The Grundy Affair is the most infamous scandal in U.S. championship history. James Grundy (1855-1919) needed a win in the last round to tie for first place at the 5th American Chess Congress in 1880. Grundy bribed his opponent, Preston Ware (1821-1890), $20 during the game to let Ware’s advantage slip into a draw so that Grundy could make sure of second place. When Ware agreed and took the money, Grundy tricked him and played for a win which he did. The event was won by George Mackenzie, who beat Grundy on tiebreak, 2-0.
Albert Beauregard Hodges (1861-1944) was a former U.S. Champion (1895-97). His first job was a hidden operator of Ajeeb, the Chess Automation. He was the only American master to play against 5 world chess champions over a period of 60 years. He was the only player to participate in all 13 cable matches between the USA and England from 1896 to 1911.
Franz Gutmayer (1857-1937) was an Austrian chess writer. In 1898, he wrote a book (The Road to the Championship) on how to become a chess master, but he never became one himself. He never won first place in a Haupturnier, which was a requisite for the title of master in Germany.
In 1916, Isidor Gunsberg (1854-1930), a Hungarian who later became a British citizen, sued the Evening News for libel when they said that his chess column contained “blunders.” He won the suit after the British High Court accepted a submission that in chess matters, eight oversights did not make a blunder. In his earlier years, he operated the automaton Mephisto.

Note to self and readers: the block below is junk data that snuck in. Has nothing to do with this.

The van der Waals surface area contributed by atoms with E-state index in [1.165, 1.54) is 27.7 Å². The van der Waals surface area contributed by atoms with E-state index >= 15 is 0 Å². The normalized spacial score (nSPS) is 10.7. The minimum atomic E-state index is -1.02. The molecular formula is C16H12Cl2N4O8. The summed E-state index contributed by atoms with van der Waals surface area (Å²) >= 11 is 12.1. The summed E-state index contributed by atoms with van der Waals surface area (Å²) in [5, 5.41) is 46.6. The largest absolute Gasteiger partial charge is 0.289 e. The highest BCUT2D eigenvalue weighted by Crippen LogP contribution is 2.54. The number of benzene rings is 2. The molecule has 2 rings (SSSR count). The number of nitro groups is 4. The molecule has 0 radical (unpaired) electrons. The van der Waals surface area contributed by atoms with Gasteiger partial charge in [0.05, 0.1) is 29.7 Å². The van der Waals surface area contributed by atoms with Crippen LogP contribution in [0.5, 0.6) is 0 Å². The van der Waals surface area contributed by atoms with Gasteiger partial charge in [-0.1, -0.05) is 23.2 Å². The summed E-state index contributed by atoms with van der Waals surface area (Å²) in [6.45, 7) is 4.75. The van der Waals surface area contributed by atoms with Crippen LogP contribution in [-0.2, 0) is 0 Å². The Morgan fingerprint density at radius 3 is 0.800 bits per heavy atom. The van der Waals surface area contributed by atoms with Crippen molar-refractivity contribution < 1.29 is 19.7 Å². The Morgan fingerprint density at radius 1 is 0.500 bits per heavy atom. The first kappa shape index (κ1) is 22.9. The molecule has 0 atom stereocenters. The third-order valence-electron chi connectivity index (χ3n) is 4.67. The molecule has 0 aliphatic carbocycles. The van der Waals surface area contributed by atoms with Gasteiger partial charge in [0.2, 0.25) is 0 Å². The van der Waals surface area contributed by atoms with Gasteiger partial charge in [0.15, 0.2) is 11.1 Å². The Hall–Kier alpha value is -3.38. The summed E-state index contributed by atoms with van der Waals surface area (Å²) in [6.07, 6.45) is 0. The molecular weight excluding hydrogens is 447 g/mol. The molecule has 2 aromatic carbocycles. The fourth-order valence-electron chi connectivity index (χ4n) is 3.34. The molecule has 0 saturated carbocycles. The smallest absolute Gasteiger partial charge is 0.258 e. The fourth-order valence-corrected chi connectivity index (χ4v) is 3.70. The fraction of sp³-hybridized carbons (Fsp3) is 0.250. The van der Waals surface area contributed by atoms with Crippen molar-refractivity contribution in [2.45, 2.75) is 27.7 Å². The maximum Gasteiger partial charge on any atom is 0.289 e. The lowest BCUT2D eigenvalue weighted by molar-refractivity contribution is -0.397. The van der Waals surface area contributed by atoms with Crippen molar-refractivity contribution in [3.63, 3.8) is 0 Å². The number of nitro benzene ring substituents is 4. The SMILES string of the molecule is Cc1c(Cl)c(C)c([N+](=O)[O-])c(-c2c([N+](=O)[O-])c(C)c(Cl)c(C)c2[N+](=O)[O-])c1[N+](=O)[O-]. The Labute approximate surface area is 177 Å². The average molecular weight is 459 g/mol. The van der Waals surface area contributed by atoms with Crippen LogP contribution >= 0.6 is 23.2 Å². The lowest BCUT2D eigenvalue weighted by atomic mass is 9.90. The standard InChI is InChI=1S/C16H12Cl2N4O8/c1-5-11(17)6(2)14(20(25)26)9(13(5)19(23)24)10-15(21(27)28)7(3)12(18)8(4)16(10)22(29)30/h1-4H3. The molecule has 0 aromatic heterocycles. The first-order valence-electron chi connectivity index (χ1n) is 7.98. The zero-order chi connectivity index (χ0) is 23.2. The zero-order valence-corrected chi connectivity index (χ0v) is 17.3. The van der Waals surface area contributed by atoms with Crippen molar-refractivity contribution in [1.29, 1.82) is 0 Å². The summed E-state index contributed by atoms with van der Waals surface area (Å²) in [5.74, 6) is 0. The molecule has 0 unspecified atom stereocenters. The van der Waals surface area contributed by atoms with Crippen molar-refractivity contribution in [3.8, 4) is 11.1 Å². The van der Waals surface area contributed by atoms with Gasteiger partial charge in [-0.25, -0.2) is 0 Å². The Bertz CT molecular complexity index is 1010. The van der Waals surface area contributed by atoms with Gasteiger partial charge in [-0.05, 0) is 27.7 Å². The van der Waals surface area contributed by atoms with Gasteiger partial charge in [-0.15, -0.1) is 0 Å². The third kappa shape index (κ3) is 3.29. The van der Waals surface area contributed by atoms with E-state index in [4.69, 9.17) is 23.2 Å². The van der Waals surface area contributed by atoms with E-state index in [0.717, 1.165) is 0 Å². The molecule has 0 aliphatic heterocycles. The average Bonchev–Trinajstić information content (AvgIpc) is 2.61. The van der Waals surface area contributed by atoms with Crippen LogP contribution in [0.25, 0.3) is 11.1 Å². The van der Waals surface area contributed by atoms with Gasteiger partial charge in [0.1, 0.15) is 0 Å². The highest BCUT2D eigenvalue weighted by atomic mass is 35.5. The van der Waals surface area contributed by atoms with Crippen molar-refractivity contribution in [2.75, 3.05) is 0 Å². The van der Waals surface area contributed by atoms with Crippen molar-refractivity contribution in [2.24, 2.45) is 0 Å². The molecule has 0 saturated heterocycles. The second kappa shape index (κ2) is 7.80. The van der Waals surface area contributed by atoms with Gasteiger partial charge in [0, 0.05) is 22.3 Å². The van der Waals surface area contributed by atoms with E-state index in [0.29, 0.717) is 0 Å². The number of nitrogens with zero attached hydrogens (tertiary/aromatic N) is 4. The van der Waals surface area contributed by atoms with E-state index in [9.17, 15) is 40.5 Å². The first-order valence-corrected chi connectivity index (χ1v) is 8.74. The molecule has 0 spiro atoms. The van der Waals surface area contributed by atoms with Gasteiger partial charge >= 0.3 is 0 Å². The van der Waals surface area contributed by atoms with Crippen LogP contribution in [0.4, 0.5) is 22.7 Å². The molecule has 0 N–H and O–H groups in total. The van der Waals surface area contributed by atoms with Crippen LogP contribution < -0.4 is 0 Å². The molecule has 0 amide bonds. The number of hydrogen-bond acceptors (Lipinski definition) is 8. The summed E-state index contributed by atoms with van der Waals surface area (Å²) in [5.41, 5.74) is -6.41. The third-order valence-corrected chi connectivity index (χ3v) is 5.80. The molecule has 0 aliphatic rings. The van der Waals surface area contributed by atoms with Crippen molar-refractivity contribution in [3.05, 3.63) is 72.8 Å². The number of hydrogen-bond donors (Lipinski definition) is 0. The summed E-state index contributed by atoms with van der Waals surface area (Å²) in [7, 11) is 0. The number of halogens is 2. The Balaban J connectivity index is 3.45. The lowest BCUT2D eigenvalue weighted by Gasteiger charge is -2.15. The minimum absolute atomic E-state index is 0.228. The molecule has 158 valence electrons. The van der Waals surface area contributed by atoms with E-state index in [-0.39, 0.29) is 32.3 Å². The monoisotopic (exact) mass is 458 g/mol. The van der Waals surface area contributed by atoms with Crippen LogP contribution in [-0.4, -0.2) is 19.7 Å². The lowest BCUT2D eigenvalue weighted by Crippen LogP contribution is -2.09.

In August 1928, the Internationaler Correspondensschachblund (ICSB) was created. This was the first successful attempt to create an international correspondence chess federation. The Internationaler Fernschachbund (IFBS), the International Association of Correspondence Chess, was founded in December, 1928 for the purpose of promoting correspondence chess. It was superseded in 1945 by the International Correspondence Chess Association. In 1951, it became the International Correspondence Chess Federation.
Alexander Ilyin-Genevsky (1894-1941) was a Russian master who had to learn the game twice. He was gassed, then shell-shocked in World War I, which took away his memory. He had previously been champion of Geneva where he added the city’s name to his own. He had to learn the game all over again, starting from how each piece moved. He organized the first USSR chess championship in 1920. He won the first Trade Unions Championship of the USSR in 1927. He supposedly died during the siege of Leningrad in 1941 after a Nazi air raid on his ship. Other sources say that he died during Stalin’s Great Purge.